Some video lottery players report that they are oblivious to their surroundings when playing (Wynne, 1994). In a new study, Diskin and Hodgins (2001) explore problem (i.e., level 2) versus occasional gamblers’ response time to external light stimuli when playing a video lottery game.
Forty-two experienced video lottery terminal (VLT) players (i.e., problem and non problem gamblers as identified by the South Oaks Gambling Screen; SOGS; Lesieur & Blume, 1987) participated in one of two research conditions: Baseline First and VLT First. The Baseline First condition required that participants respond to light stimuli, controlled by the researchers, atop a covered VLT for five minutes. Participants subsequently were asked to play the VLT, uncovered, for an additional twenty minutes while responding to controlled light stimuli. In the VLT First condition, the response tasks were reversed. Research participants played the uncovered VLT for twenty minutes while responding to the controlled light stimuli and then responded to light stimuli atop a covered VLT for five minutes. Response to light stimuli in both conditions was measured by an I/O counter timer board. Difference scores were used as the dependent variable to control for individual differences in reaction speed.1
Diskin and Hodgins (2001) hypothesize that problem gamblers-if they dissociate from their environmental context-would be slower to respond to external light stimuli than occasional gamblers when playing the VLT. However, the data do not support this hypothesis. Analyses do show, however, that the order in which problem gamblers engage in the research conditions (i.e., Baseline first, VLT second; VLT first, Baseline second) influences their response time to light stimuli. Specifically, when the research condition order is VLT first and Baseline second, it takes problem gamblers twice a long as occasional gamblers to respond to light stimuli when playing the VLT. Conversely, when Baseline precedes VLT play, ". . .problem gamblers were almost seven times faster than the occasional gamblers to respond to the lights during the VLT task" (Diskin and Hodgins, 2001, p. 62). Indeed, there is a significant main effect of Condition (p=.031) and a significant Group by Condition interaction (p<.001; see Figure 1). No significant relationship exists between task order and the response time of occasional gamblers.
*By Diskin and Hodgins (p. 62, 2001)
Diskin and Hodgins (2001) have provided exploratory insight into the dissociative experience of problem gamblers. Indeed, their finding that it takes problem gamblers twice a long as occasional gamblers to respond to light stimuli when playing the VLT before the Baseline condition suggests that problem gamblers might be more focused on the gambling experience than occasional gamblers. However, the results also show that problem gamblers’ response time to light stimuli is almost seven times faster than that of occasional gamblers when the Baseline condition precedes the VLT condition; this finding suggests that problem gamblers might be conforming to the expectations of the research experiment and consequently shifting their focus away from the VLT and to the light stimuli (Diskin and Hodgins, 2001).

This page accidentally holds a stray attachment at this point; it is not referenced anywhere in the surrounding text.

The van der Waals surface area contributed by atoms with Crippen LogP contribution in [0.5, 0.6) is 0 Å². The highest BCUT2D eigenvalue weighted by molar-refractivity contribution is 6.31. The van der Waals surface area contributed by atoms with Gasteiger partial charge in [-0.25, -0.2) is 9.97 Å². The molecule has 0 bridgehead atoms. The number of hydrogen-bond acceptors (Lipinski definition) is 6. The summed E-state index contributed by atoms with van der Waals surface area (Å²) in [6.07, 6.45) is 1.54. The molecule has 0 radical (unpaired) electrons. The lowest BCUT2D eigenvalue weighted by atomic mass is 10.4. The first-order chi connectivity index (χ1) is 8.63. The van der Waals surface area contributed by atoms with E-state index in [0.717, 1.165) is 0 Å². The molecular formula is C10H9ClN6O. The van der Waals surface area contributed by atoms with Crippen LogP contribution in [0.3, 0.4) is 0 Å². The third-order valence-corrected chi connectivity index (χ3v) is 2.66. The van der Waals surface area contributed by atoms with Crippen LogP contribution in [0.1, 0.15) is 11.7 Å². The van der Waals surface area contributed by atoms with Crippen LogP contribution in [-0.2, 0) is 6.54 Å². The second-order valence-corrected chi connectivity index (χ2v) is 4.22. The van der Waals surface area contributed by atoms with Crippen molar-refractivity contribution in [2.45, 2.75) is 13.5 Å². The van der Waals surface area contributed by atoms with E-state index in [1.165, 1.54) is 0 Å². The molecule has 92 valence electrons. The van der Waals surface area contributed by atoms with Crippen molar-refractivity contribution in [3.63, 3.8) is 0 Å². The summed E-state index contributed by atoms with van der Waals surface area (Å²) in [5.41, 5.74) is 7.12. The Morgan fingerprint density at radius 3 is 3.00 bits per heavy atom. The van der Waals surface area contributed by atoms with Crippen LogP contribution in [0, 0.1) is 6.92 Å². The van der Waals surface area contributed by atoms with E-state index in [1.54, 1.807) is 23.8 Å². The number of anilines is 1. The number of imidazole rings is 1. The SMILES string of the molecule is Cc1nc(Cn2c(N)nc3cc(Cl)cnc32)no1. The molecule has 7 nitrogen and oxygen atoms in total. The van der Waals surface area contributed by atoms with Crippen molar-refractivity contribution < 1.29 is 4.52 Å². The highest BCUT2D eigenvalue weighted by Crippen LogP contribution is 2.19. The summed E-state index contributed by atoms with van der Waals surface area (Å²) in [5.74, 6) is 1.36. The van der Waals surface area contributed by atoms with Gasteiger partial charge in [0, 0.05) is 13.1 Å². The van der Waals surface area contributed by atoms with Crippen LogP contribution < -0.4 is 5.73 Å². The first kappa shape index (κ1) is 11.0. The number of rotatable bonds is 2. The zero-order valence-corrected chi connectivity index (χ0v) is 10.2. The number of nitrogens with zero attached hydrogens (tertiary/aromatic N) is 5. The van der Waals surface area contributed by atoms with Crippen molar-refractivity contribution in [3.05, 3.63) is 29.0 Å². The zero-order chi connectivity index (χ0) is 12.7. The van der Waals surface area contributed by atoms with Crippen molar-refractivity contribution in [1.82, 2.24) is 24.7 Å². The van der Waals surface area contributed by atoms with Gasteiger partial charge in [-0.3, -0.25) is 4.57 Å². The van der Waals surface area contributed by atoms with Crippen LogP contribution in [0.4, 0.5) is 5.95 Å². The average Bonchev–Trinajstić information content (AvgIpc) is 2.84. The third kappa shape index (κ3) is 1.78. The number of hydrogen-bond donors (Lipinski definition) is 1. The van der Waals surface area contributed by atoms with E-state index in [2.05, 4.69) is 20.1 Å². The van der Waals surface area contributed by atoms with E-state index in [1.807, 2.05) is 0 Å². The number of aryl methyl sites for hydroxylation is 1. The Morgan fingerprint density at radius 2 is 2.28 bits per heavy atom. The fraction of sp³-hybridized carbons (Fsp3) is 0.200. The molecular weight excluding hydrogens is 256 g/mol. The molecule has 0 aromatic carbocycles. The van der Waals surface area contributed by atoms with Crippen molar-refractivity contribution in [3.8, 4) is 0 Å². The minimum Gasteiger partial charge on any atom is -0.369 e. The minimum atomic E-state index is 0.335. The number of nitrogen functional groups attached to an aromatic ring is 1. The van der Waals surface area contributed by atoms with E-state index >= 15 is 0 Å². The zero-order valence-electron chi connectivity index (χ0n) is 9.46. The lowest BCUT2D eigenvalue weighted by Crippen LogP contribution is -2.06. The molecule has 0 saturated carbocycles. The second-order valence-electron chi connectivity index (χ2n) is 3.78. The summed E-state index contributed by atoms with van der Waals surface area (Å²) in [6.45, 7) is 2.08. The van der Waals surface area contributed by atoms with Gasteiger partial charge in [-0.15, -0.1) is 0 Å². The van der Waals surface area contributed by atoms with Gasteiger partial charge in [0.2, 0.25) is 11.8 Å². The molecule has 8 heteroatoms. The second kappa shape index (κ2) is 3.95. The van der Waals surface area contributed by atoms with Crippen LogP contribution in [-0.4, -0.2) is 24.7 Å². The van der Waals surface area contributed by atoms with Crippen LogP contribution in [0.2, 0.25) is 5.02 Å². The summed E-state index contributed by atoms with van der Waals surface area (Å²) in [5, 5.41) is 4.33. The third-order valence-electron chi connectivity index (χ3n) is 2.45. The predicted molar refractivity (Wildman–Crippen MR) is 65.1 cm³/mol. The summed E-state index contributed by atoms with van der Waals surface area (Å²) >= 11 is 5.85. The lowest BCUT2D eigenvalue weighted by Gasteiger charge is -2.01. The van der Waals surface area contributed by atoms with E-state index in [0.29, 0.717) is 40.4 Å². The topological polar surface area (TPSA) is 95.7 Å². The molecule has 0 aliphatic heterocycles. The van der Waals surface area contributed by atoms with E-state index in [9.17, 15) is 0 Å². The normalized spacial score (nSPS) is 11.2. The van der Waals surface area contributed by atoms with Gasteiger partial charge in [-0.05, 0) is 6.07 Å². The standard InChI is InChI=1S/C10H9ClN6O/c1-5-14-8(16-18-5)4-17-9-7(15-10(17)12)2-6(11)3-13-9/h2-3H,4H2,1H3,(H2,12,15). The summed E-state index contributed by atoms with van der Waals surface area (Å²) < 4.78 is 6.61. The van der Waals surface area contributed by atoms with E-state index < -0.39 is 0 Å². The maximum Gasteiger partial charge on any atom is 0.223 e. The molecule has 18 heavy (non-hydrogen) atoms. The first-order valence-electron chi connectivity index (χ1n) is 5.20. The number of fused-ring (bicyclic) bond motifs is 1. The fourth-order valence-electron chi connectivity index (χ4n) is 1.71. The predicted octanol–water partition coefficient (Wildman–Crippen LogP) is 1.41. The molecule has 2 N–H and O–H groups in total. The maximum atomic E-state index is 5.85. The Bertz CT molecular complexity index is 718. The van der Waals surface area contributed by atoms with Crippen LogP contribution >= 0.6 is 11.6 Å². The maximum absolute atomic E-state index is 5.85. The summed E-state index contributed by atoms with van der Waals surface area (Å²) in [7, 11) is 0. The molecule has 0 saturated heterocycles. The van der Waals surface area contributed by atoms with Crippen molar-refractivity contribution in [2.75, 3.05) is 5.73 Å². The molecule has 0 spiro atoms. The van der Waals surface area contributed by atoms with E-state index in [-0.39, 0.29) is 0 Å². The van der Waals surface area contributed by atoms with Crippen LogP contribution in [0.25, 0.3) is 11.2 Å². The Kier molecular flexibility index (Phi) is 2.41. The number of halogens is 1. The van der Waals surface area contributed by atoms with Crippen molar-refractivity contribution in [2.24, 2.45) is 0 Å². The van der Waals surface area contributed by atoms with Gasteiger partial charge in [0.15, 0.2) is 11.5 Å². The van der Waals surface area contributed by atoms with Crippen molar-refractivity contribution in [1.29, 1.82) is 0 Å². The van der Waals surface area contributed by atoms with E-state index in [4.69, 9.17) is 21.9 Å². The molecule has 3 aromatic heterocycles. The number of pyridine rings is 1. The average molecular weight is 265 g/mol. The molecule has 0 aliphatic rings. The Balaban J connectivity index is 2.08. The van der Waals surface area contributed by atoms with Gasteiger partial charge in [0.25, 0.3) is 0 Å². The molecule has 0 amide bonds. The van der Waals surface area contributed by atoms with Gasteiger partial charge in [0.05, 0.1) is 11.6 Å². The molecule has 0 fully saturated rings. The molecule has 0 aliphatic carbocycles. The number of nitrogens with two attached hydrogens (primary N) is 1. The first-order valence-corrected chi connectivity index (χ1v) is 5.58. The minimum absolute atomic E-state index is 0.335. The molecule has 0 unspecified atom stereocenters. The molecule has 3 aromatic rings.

There are methodological questions that emerge from the Diskin and Hodgins’ (2001) research. Data are drawn from a sample of VLT players only. Consequently, the study findings might not generalize to level 1 and 2 gamblers who engage in other gambling activities (e.g., craps, poker, bingo, and slot machines). Diskin and Hodgins (2001) also admit that the problem gamblers in their study are actually designated probable pathological gamblers based on their SOGS scores. This classification schema was chosen, according to Diskin and Hodgins (2001), because there is some debate over the probable pathological designation. However, classifying gamblers by criteria they might not fully meet on the grounds that there is debate over these criteria is methodologically precarious. Nevertheless, Diskin and Hodgins (2001) have illustrated the need to further examine the characteristics of the response and focus of level 1, 2, and 3 gamblers while gambling as well as the clinical and treatment implications that such research might yield. Moreover, Diskin and Hodgins (2001) have thoughtfully raised the issue of whether gamblers are any more absorbed in their gambling compared with others who are focused on their interests (e.g., the artist absorbed in painting, the child absorbed in eating an ice cream cone, or the researcher captivated by data analysis).
1 Difference scores were calculated by subtracting research participants’ mean baseline reaction time from their mean VLT reaction time (Diskin and Hodgins, 2001).
Diskin, K. M., & Hodgins, D. C. (2001). Narrowed focus and dissociative experiences in a community sample of experienced video lottery gamblers. Canadian Journal of Behavioural Science, 33(1), 58-64.
Lesieur, H. R., & Blume, S. B. (1987). The South Oaks Gambling Screen (SOGS): a new instrument for the identification of pathological gamblers. American Journal of Psychiatry, 144, 1184-1188.
Wynne, H. (1994). A description of problem gamblers in Alberta: a secondary analysis of the gambling and problem gambling in Alberta study. Edmonton: Alberta Alcohol and Drug Abuse Commission.
The WAGER is a public education project of the Division on Addictions at Harvard Medical
School. It is funded, in part, by the National Center for Responsible Gaming, the
Massachusetts Department of Public Health, the Addiction Technology Transfer Center of
New England, the Substance Abuse and Mental Health Services Administration, and the
Center for Substance Abuse Treatment.